Subacute Cutaneous Lupus Erythematosus
Subacute cutaneous lupus erythematosus (SCLE) represents a relatively distinct and homogeneous subset of lupus erythematosus (LE). It is identified by chronic and recurrent development of characteristic erythematous, nonscarring and mostly photosensitive skin lesions, associated with particular clinical, immunological and genetic features. SCLE-specific cutaneous lesions include the papulosquamous-psoriasiform eruption and the annular-polycyclic erythema. They are found in approximately 10% of total LE patients and affect predominantly white women of all ages. In addition, a significant proportion of patients with SCLE eruptions may have Sjogren’s syndrome (SS). Extracutaneous manifestations are usually, but not always, mild. Serum autoantibodies to RoSS-A cellular antigen that occur in approximately 25%–30% of total systemic lupus erythematosus (SLE) patients, are more common in SCLE (found in 60%–70%) suggesting that SCLE comprises roughly 30%–40% of all antiRoSS-A positive patients. Approximately 50% of antiRoSS-A positive SCLE patients display also serum antiLaSS-B antibodies. Associations of SCLE with HLA-DR3, HLA-DR2 as well as C4 null alleles have also been reported. Finally, besides SLE and SS, a number of other systemic diseases that have been described to precede, to coincide with or to follow the onset of SCLE include rheumatoid arthritis, porphyria cutanea tarda, Sweet’s syndrome, malabsorption, gluten-sensitive enteropathy, hereditary angioedema and various malignancies, including malignant melanoma, lung, breast and gastric cancer.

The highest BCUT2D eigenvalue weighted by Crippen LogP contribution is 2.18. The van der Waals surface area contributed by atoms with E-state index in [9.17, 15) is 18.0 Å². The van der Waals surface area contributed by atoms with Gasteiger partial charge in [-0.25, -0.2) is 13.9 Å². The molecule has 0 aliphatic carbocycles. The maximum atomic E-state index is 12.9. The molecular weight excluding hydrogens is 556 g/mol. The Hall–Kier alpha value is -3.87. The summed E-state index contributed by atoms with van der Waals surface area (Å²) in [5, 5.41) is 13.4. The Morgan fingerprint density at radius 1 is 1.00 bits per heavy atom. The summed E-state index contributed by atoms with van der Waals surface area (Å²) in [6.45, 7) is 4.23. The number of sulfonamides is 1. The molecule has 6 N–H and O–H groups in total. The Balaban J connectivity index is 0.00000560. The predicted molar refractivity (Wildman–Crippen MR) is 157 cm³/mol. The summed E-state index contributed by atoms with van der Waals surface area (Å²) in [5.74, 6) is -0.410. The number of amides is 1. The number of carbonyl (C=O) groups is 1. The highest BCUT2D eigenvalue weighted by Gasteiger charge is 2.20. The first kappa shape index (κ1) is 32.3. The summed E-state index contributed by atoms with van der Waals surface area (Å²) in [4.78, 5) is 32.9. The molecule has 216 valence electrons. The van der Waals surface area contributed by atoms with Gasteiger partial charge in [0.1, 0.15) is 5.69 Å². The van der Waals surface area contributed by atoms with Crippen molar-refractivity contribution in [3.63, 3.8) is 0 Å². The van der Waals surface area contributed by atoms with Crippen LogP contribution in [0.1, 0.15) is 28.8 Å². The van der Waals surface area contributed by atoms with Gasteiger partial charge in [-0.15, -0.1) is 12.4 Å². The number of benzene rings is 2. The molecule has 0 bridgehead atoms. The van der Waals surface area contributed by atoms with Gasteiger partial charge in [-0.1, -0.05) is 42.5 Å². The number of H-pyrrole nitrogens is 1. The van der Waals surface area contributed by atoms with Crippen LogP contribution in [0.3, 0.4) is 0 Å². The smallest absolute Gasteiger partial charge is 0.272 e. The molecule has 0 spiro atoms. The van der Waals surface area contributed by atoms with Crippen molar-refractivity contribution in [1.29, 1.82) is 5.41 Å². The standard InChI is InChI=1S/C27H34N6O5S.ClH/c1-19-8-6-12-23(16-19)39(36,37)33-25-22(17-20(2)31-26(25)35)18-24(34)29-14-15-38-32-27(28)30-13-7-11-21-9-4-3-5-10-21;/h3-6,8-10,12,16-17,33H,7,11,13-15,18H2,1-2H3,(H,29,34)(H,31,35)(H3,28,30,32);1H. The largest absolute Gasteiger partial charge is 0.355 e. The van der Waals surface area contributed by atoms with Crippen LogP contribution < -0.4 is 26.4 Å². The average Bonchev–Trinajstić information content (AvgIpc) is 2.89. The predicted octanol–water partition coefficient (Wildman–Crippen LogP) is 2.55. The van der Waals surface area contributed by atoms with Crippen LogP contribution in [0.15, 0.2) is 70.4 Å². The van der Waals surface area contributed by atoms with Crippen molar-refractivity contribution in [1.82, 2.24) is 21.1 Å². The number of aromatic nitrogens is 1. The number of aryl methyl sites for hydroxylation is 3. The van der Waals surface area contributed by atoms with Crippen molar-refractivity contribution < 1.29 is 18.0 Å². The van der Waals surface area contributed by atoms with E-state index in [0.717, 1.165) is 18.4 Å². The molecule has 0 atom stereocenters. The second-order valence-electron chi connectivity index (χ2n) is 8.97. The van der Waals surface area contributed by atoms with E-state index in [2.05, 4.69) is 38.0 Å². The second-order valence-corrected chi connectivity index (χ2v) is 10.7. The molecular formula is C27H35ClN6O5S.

KeywordsSystemic Lupus Erythematosus Cutaneous Lupus Erythematosus Hereditary Angioedema Porphyria Cutanea Tarda Clobetasol Propionate
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